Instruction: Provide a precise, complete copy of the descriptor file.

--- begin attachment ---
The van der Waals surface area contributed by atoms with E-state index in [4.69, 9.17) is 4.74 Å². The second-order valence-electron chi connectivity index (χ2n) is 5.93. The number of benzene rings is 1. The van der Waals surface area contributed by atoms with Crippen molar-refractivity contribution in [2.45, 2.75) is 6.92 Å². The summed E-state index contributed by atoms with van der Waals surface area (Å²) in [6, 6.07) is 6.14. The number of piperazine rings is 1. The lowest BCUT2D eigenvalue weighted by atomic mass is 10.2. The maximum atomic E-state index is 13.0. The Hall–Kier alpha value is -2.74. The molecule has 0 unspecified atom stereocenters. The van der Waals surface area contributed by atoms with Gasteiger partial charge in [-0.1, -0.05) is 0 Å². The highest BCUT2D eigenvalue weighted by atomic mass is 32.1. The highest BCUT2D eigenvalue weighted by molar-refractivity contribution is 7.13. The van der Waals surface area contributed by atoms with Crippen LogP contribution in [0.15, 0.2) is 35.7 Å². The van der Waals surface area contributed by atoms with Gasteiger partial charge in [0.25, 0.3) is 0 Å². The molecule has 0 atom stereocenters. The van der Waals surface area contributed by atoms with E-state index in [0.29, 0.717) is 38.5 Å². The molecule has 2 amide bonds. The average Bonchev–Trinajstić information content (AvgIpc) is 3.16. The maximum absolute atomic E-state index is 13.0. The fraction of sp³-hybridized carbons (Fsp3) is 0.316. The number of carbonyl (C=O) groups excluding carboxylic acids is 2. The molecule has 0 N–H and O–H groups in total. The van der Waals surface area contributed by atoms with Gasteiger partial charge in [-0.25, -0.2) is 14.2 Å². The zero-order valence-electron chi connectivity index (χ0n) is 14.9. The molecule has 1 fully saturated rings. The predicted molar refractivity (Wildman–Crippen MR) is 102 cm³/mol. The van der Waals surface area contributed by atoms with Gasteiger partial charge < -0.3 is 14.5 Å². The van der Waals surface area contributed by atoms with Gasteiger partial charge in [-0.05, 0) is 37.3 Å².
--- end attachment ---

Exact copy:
The van der Waals surface area contributed by atoms with E-state index in [4.69, 9.17) is 4.74 Å². The second-order valence-electron chi connectivity index (χ2n) is 5.93. The number of benzene rings is 1. The van der Waals surface area contributed by atoms with Crippen molar-refractivity contribution in [2.45, 2.75) is 6.92 Å². The summed E-state index contributed by atoms with van der Waals surface area (Å²) in [6, 6.07) is 6.14. The number of piperazine rings is 1. The lowest BCUT2D eigenvalue weighted by atomic mass is 10.2. The maximum atomic E-state index is 13.0. The Hall–Kier alpha value is -2.74. The molecule has 0 unspecified atom stereocenters. The van der Waals surface area contributed by atoms with Gasteiger partial charge in [-0.1, -0.05) is 0 Å². The highest BCUT2D eigenvalue weighted by atomic mass is 32.1. The highest BCUT2D eigenvalue weighted by molar-refractivity contribution is 7.13. The van der Waals surface area contributed by atoms with Crippen LogP contribution in [0.15, 0.2) is 35.7 Å². The van der Waals surface area contributed by atoms with Gasteiger partial charge in [0.25, 0.3) is 0 Å². The molecule has 0 atom stereocenters. The van der Waals surface area contributed by atoms with E-state index in [0.29, 0.717) is 38.5 Å². The molecule has 2 amide bonds. The average Bonchev–Trinajstić information content (AvgIpc) is 3.16. The maximum absolute atomic E-state index is 13.0. The fraction of sp³-hybridized carbons (Fsp3) is 0.316. The number of carbonyl (C=O) groups excluding carboxylic acids is 2. The molecule has 0 N–H and O–H groups in total. The van der Waals surface area contributed by atoms with Gasteiger partial charge in [-0.25, -0.2) is 14.2 Å². The zero-order valence-electron chi connectivity index (χ0n) is 14.9. The molecule has 1 fully saturated rings. The predicted molar refractivity (Wildman–Crippen MR) is 102 cm³/mol. The van der Waals surface area contributed by atoms with Gasteiger partial charge < -0.3 is 14.5 Å². The van der Waals surface area contributed by atoms with Gasteiger partial charge in [-0.05, 0) is 37.3 Å².